By Edward S. Greenwald, MD, FACP. Price, not given. Pp 215, with 1 figure and 4 tables. Medical Examination Publishing Co., Inc., 65-36 Fresh Meadow Lane, Flushing, NY 11365, 1967.
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This paperbound book is described by the author as a reference manual but not a "cookbook" for the internist, surgeon, or general practitioner who has some formal training or supervised experience with cancer chemotherapy. It opens with a justification for its existence, followed by a short discussion of the proper place of chemotherapy in the overall treatment of the cancer patient. Before introducing the reader to a detailed discussion of specific drugs available to treat cancer, a short introduction to basic cell biology followed by the pharmacology of the general categories of chemotherapeutic agents is presented. Indications, dosage, mechanisms of action, pharmacology, adverse effects, precautions, toxicity, contraindications, and results that might be expected from each agent are reviewed with a generally adequate bibliography at the end of each chapter. Short chapters are devoted to hormone therapy and specific problems in toxicity. The final chapter reverses the process and mentions specific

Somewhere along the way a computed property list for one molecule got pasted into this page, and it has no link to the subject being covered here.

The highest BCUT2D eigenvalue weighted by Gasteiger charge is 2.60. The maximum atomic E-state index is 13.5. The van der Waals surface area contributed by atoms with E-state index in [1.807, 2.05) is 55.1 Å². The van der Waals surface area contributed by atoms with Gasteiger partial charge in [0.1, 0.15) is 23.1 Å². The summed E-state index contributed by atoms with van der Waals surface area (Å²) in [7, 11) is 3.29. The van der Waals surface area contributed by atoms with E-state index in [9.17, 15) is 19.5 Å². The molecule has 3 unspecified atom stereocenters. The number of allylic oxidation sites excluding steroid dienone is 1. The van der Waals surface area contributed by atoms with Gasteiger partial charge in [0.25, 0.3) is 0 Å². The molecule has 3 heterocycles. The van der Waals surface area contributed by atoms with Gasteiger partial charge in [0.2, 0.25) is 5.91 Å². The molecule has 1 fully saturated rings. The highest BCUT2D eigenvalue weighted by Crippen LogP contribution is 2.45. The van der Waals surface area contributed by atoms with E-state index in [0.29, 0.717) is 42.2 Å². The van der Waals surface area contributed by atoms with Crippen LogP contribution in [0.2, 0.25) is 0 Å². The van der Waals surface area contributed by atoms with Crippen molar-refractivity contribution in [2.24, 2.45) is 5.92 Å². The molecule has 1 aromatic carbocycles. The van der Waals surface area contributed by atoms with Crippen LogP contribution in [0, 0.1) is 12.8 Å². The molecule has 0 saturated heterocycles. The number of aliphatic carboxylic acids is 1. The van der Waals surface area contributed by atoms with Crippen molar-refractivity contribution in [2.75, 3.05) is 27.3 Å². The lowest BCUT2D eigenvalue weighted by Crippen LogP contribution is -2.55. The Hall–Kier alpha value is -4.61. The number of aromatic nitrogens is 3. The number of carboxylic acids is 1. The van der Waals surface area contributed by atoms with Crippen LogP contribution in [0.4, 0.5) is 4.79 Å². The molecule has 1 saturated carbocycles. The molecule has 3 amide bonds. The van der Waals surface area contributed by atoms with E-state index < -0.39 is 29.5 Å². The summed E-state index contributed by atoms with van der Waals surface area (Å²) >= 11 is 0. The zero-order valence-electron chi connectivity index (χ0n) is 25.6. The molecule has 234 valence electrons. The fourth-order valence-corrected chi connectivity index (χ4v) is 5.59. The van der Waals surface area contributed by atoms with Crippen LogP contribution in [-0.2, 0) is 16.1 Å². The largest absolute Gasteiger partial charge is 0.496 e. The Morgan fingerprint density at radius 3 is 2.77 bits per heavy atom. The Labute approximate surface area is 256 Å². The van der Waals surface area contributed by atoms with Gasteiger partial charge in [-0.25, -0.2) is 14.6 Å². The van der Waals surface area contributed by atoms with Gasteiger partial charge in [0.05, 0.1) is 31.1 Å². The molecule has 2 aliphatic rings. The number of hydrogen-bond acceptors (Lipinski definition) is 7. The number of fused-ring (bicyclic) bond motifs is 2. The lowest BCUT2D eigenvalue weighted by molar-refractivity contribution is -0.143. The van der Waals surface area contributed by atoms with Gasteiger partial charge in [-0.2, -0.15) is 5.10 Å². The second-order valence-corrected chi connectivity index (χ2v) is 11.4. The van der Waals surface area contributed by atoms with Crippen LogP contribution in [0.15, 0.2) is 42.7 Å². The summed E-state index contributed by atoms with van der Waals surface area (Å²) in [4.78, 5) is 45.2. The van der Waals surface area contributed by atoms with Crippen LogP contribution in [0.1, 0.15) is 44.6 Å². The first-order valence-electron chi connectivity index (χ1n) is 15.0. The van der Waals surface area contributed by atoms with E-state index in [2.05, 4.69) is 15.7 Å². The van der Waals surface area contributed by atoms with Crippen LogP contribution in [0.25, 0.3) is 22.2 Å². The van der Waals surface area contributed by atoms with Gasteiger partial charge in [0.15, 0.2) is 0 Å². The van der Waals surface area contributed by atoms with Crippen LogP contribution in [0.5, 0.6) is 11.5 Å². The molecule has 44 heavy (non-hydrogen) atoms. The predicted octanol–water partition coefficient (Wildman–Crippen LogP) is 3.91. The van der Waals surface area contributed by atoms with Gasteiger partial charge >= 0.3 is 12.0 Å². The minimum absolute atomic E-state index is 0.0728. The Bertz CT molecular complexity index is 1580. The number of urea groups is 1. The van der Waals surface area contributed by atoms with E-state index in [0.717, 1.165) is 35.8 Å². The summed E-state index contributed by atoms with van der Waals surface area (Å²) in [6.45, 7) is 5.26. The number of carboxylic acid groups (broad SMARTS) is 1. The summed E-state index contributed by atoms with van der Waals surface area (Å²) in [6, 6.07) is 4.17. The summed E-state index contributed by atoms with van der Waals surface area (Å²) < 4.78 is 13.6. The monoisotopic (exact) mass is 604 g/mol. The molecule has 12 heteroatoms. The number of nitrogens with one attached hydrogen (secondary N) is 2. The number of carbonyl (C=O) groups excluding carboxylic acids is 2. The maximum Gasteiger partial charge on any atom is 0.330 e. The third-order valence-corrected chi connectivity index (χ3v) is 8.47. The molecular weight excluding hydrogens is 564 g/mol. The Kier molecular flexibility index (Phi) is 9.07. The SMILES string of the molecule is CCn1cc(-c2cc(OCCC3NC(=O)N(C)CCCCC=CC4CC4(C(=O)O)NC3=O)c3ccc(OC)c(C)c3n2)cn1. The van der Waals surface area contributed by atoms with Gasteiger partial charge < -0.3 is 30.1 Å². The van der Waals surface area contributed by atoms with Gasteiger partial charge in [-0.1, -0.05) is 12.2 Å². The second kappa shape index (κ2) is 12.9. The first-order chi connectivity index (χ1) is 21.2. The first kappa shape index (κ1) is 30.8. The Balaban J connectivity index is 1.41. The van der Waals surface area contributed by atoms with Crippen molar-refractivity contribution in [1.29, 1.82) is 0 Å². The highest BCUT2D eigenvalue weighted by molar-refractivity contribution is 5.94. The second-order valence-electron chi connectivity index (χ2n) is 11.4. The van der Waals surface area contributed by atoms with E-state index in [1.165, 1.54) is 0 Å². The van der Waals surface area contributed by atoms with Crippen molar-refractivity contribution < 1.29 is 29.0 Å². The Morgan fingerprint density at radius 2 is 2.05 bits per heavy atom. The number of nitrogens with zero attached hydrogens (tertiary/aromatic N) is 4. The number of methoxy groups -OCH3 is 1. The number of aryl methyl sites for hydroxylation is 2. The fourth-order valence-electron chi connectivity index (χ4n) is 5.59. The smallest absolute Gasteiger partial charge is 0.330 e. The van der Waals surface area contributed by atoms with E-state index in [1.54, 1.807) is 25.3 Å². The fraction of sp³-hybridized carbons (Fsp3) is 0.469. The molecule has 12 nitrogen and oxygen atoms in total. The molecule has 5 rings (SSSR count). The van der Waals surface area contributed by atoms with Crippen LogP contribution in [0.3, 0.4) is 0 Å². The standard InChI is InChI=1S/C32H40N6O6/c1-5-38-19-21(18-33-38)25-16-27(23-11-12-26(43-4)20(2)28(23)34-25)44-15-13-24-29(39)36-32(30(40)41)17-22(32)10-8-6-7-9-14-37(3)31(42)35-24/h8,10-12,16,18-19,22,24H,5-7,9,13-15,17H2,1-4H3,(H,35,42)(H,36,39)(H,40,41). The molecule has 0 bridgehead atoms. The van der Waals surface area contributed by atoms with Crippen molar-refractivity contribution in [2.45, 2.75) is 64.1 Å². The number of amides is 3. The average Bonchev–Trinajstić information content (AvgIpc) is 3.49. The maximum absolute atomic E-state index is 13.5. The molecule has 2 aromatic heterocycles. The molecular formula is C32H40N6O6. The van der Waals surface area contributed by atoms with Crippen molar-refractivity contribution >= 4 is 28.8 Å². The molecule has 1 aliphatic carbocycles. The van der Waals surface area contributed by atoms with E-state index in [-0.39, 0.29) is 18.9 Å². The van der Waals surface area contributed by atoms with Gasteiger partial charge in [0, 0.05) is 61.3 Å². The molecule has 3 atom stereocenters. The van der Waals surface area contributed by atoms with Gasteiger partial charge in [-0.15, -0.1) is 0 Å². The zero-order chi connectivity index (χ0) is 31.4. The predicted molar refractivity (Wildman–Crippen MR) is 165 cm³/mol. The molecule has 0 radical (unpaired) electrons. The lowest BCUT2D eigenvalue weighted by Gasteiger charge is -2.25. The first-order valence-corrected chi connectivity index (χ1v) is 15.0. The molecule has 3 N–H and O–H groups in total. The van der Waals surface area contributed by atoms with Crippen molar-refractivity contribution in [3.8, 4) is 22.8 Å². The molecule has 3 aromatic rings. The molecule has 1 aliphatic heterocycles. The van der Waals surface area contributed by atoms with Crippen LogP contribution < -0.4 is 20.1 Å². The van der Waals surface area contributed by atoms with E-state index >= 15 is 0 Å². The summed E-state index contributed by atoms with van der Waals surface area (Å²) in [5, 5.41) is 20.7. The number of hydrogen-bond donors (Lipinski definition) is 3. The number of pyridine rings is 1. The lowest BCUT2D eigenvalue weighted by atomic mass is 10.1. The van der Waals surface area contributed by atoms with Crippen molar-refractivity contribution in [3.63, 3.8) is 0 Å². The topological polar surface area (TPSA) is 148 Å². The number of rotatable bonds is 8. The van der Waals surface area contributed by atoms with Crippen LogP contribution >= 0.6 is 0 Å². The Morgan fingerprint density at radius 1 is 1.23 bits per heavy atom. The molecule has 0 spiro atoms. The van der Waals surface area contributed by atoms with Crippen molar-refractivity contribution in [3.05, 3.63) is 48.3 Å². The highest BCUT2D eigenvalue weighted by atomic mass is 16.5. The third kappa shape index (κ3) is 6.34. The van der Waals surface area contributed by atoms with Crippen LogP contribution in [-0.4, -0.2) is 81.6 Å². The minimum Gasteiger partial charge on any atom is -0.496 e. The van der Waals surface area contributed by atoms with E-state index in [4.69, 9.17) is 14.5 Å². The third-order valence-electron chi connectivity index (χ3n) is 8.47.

Meyer RL. Cancer Chemotherapy.. Arch Intern Med. 1968;121(6):575-576. doi:10.1001/archinte.1968.03640060089024